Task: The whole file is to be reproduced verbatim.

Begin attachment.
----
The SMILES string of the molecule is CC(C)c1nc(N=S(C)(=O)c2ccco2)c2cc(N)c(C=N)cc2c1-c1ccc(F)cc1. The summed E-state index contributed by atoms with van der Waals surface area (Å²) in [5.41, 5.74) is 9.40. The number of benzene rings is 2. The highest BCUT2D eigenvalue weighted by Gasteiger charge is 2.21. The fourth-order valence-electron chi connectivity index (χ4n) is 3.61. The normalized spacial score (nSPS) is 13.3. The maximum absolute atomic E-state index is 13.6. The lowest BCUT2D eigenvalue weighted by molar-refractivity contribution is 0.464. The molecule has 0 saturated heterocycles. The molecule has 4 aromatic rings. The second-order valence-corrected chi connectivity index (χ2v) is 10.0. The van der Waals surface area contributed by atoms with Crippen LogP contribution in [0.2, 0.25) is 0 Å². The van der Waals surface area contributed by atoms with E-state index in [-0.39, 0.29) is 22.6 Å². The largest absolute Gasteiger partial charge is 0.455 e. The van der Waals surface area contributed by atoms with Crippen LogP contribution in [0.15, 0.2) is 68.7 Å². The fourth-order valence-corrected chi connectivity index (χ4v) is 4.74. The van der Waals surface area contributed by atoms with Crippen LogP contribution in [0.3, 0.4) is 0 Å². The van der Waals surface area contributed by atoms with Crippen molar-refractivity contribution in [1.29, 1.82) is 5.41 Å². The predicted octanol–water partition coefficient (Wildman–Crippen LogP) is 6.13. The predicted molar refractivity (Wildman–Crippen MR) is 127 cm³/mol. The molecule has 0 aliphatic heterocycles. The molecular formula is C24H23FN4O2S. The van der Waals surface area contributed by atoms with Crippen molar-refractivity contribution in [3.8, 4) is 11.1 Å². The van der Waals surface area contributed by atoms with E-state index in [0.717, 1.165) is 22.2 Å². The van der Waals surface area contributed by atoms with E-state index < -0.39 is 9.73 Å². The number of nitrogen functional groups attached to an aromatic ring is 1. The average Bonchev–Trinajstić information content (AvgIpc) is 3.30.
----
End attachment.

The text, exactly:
The SMILES string of the molecule is CC(C)c1nc(N=S(C)(=O)c2ccco2)c2cc(N)c(C=N)cc2c1-c1ccc(F)cc1. The summed E-state index contributed by atoms with van der Waals surface area (Å²) in [5.41, 5.74) is 9.40. The number of benzene rings is 2. The highest BCUT2D eigenvalue weighted by Gasteiger charge is 2.21. The fourth-order valence-electron chi connectivity index (χ4n) is 3.61. The normalized spacial score (nSPS) is 13.3. The maximum absolute atomic E-state index is 13.6. The lowest BCUT2D eigenvalue weighted by molar-refractivity contribution is 0.464. The molecule has 0 saturated heterocycles. The molecule has 4 aromatic rings. The second-order valence-corrected chi connectivity index (χ2v) is 10.0. The van der Waals surface area contributed by atoms with Crippen LogP contribution in [0.2, 0.25) is 0 Å². The van der Waals surface area contributed by atoms with E-state index in [-0.39, 0.29) is 22.6 Å². The largest absolute Gasteiger partial charge is 0.455 e. The van der Waals surface area contributed by atoms with Crippen LogP contribution in [0.15, 0.2) is 68.7 Å². The fourth-order valence-corrected chi connectivity index (χ4v) is 4.74. The van der Waals surface area contributed by atoms with Crippen LogP contribution in [0.3, 0.4) is 0 Å². The van der Waals surface area contributed by atoms with Crippen molar-refractivity contribution in [1.29, 1.82) is 5.41 Å². The predicted octanol–water partition coefficient (Wildman–Crippen LogP) is 6.13. The predicted molar refractivity (Wildman–Crippen MR) is 127 cm³/mol. The molecule has 0 aliphatic heterocycles. The molecular formula is C24H23FN4O2S. The van der Waals surface area contributed by atoms with Crippen molar-refractivity contribution in [3.8, 4) is 11.1 Å². The van der Waals surface area contributed by atoms with E-state index in [0.717, 1.165) is 22.2 Å². The van der Waals surface area contributed by atoms with E-state index < -0.39 is 9.73 Å². The number of nitrogen functional groups attached to an aromatic ring is 1. The average Bonchev–Trinajstić information content (AvgIpc) is 3.30.